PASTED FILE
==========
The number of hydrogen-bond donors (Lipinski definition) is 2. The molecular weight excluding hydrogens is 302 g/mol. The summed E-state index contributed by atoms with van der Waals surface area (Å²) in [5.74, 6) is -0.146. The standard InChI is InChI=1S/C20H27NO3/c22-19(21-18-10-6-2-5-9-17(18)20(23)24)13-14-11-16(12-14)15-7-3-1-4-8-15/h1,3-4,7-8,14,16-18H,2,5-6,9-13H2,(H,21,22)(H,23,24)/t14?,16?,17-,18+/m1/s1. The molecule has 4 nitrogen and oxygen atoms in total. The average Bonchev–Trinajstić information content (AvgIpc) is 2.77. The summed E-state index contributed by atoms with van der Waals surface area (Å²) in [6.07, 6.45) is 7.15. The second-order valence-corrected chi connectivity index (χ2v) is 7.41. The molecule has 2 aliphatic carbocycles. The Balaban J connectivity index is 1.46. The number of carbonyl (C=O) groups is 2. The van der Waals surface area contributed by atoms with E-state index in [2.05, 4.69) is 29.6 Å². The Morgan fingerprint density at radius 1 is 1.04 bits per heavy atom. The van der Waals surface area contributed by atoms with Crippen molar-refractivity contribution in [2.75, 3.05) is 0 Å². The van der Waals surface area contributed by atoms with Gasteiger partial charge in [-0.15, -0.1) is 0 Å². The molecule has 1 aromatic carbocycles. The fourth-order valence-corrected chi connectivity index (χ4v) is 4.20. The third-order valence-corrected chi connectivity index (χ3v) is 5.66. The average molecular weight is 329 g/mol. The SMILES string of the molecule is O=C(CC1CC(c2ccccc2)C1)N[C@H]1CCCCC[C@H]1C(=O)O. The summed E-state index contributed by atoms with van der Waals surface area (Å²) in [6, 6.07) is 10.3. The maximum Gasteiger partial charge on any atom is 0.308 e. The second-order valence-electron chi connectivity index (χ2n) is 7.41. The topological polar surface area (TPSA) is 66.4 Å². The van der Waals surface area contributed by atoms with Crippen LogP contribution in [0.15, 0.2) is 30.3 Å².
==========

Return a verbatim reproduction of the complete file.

The number of hydrogen-bond donors (Lipinski definition) is 2. The molecular weight excluding hydrogens is 302 g/mol. The summed E-state index contributed by atoms with van der Waals surface area (Å²) in [5.74, 6) is -0.146. The standard InChI is InChI=1S/C20H27NO3/c22-19(21-18-10-6-2-5-9-17(18)20(23)24)13-14-11-16(12-14)15-7-3-1-4-8-15/h1,3-4,7-8,14,16-18H,2,5-6,9-13H2,(H,21,22)(H,23,24)/t14?,16?,17-,18+/m1/s1. The molecule has 4 nitrogen and oxygen atoms in total. The average Bonchev–Trinajstić information content (AvgIpc) is 2.77. The summed E-state index contributed by atoms with van der Waals surface area (Å²) in [6.07, 6.45) is 7.15. The second-order valence-corrected chi connectivity index (χ2v) is 7.41. The molecule has 2 aliphatic carbocycles. The Balaban J connectivity index is 1.46. The number of carbonyl (C=O) groups is 2. The van der Waals surface area contributed by atoms with E-state index in [2.05, 4.69) is 29.6 Å². The Morgan fingerprint density at radius 1 is 1.04 bits per heavy atom. The van der Waals surface area contributed by atoms with Crippen molar-refractivity contribution in [2.75, 3.05) is 0 Å². The van der Waals surface area contributed by atoms with Gasteiger partial charge in [-0.15, -0.1) is 0 Å². The molecule has 1 aromatic carbocycles. The fourth-order valence-corrected chi connectivity index (χ4v) is 4.20. The third-order valence-corrected chi connectivity index (χ3v) is 5.66. The average molecular weight is 329 g/mol. The SMILES string of the molecule is O=C(CC1CC(c2ccccc2)C1)N[C@H]1CCCCC[C@H]1C(=O)O. The summed E-state index contributed by atoms with van der Waals surface area (Å²) in [6, 6.07) is 10.3. The maximum Gasteiger partial charge on any atom is 0.308 e. The second-order valence-electron chi connectivity index (χ2n) is 7.41. The topological polar surface area (TPSA) is 66.4 Å². The van der Waals surface area contributed by atoms with Crippen LogP contribution in [0.15, 0.2) is 30.3 Å².